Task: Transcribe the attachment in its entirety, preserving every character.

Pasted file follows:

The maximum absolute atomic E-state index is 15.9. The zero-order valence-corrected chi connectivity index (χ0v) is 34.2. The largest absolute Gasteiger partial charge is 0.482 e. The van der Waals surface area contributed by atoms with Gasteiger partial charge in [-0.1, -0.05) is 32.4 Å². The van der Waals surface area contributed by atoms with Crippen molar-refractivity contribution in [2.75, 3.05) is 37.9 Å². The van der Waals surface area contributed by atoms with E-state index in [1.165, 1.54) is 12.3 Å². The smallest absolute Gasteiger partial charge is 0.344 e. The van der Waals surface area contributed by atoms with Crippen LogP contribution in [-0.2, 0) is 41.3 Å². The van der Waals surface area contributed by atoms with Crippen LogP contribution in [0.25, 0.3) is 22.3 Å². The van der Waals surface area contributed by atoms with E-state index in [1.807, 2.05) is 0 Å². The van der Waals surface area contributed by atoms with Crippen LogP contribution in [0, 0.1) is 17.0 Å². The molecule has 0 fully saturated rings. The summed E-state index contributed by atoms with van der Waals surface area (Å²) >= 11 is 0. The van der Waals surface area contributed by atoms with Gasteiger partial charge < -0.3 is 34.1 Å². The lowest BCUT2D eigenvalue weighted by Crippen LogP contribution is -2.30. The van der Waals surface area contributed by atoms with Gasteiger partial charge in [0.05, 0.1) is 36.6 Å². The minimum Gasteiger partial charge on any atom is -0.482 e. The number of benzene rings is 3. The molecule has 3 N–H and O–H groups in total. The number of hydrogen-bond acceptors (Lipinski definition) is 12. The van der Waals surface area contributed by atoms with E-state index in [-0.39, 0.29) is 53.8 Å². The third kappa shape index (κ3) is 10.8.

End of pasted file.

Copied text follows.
The maximum absolute atomic E-state index is 15.9. The zero-order valence-corrected chi connectivity index (χ0v) is 34.2. The largest absolute Gasteiger partial charge is 0.482 e. The van der Waals surface area contributed by atoms with Gasteiger partial charge in [-0.1, -0.05) is 32.4 Å². The van der Waals surface area contributed by atoms with Crippen molar-refractivity contribution in [2.75, 3.05) is 37.9 Å². The van der Waals surface area contributed by atoms with E-state index in [1.165, 1.54) is 12.3 Å². The smallest absolute Gasteiger partial charge is 0.344 e. The van der Waals surface area contributed by atoms with Crippen LogP contribution in [-0.2, 0) is 41.3 Å². The van der Waals surface area contributed by atoms with Crippen LogP contribution in [0.25, 0.3) is 22.3 Å². The van der Waals surface area contributed by atoms with E-state index in [1.807, 2.05) is 0 Å². The van der Waals surface area contributed by atoms with Crippen LogP contribution in [0, 0.1) is 17.0 Å². The molecule has 0 fully saturated rings. The summed E-state index contributed by atoms with van der Waals surface area (Å²) >= 11 is 0. The van der Waals surface area contributed by atoms with Gasteiger partial charge < -0.3 is 34.1 Å². The lowest BCUT2D eigenvalue weighted by Crippen LogP contribution is -2.30. The van der Waals surface area contributed by atoms with Gasteiger partial charge in [0.05, 0.1) is 36.6 Å². The minimum Gasteiger partial charge on any atom is -0.482 e. The number of benzene rings is 3. The molecule has 3 N–H and O–H groups in total. The number of hydrogen-bond acceptors (Lipinski definition) is 12. The van der Waals surface area contributed by atoms with E-state index in [-0.39, 0.29) is 53.8 Å². The third kappa shape index (κ3) is 10.8.